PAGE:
While scientists have managed to recover and examine thousands of meteorites, finding their origin or even whether they are from icy comets or rocky asteroids has proved elusive. Now, for the first time, a team of international researchers has traced the source of a boulder-sized rock that landed in Botswana to an asteroid named Vesta. Boasting a diameter of about 326 miles, it is one of the largest and brightest rocks in the asteroid belt that circles the Sun between Jupiter and Mars.
The meteorite, called 2018 LA, was first spotted zooming towards Earth at about 37,000 mph by the University of Arizona's Sky Survey telescope — which regularly scans the skies for hazardous objects — on June 2, 2018. A mere few hours later, the space rock barrelled across the Botswana skies, burned up in the atmosphere, and transformed into a spectacular fireball before crash-landing in the Central Kalahari Game Reserve.
Following the impact, SETI Institute meteor astronomer and study leader Peter Jenniskens reached out to the Australian National University (ANU) to see if their SkyMapper telescope — used to study black holes— had any footage of the meteorite. To his delight, the powerful telescope had captured 2018 LA's final moments as it broke through the Earth's atmosphere. The icing on the cake was the meteor's fiery descent captured by the Central Kalahari Game Reserve's surveillance camera.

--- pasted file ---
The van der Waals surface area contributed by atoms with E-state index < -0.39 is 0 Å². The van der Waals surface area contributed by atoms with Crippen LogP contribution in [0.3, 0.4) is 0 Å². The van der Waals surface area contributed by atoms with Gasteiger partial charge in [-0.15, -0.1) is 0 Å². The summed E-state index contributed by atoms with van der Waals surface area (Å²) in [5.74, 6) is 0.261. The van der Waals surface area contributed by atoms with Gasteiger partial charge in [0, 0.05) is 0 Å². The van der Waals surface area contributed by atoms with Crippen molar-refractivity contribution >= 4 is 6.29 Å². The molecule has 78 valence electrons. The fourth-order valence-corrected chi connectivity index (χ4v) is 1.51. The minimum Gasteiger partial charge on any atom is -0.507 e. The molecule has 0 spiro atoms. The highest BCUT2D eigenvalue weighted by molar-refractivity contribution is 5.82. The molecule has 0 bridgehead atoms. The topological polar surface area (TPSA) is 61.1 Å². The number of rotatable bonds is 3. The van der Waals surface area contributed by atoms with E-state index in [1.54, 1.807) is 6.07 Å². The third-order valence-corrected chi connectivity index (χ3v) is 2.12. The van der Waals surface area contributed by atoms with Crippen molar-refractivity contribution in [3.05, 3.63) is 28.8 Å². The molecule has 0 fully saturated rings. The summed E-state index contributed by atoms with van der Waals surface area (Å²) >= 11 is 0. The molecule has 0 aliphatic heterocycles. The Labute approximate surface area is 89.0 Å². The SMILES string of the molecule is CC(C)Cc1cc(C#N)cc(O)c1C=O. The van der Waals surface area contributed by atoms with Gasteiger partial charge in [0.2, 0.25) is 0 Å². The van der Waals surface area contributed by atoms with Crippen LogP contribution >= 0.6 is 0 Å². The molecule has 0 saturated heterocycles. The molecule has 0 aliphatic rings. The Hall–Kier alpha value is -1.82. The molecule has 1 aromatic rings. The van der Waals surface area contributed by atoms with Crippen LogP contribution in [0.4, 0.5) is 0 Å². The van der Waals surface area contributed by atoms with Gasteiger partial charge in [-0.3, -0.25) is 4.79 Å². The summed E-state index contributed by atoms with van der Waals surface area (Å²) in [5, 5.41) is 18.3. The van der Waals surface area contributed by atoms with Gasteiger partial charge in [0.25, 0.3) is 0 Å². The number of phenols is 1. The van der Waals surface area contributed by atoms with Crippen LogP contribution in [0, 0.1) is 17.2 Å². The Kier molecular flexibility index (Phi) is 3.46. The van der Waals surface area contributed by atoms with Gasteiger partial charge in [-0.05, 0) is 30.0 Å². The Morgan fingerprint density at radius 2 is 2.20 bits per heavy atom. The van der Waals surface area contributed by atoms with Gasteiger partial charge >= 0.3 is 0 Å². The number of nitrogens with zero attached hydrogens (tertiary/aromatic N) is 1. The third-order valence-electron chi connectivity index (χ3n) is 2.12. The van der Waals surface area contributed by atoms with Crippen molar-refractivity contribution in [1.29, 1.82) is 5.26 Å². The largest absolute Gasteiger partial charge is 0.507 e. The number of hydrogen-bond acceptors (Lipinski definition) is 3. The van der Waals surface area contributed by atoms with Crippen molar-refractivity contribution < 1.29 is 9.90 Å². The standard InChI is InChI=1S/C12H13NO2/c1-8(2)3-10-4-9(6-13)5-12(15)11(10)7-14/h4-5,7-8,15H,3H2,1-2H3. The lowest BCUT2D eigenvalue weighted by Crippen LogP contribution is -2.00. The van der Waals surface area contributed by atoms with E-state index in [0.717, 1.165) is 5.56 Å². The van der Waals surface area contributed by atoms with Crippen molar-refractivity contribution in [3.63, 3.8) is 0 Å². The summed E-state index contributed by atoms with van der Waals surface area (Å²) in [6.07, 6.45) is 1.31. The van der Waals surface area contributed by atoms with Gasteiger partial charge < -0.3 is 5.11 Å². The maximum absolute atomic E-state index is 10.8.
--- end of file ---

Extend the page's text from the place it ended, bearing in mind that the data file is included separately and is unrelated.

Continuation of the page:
The footage from the three cameras, along with an analysis of the 24 fragments of the space rock recovered— all of which belonged to a class of Howardite-Eucrite-Diogenite (HED) meteorites — led the scientists to conclude that the space rock originated from Vesta. The researchers, who published their findings in the journal Meteoritics and Planetary Science on April 23, 2021, believe that 2018 LA broke away from Vesta nearly 23 million years ago when the asteroid was hit by another space object. The small chunk drifted across the solar system before being drawn in by the Earth's gravitational pull and plummeting to the ground in 2018.
“Because the team tracked the rock from space all the way down to the impact site, they were able to calculate a very precise orbit that is consistent with an origin near Vesta, providing one of the best links we have between an asteroid and meteorites,” Ashley King, a planetary scientist at the Natural History Museum, who was not involved in the study, told The Guardian. “Knowing where meteorites come from gives us context for how they formed and is really important for understanding the history of our solar system.”
Resources: Livescience.com, Guardian.com, BusinessInsider.com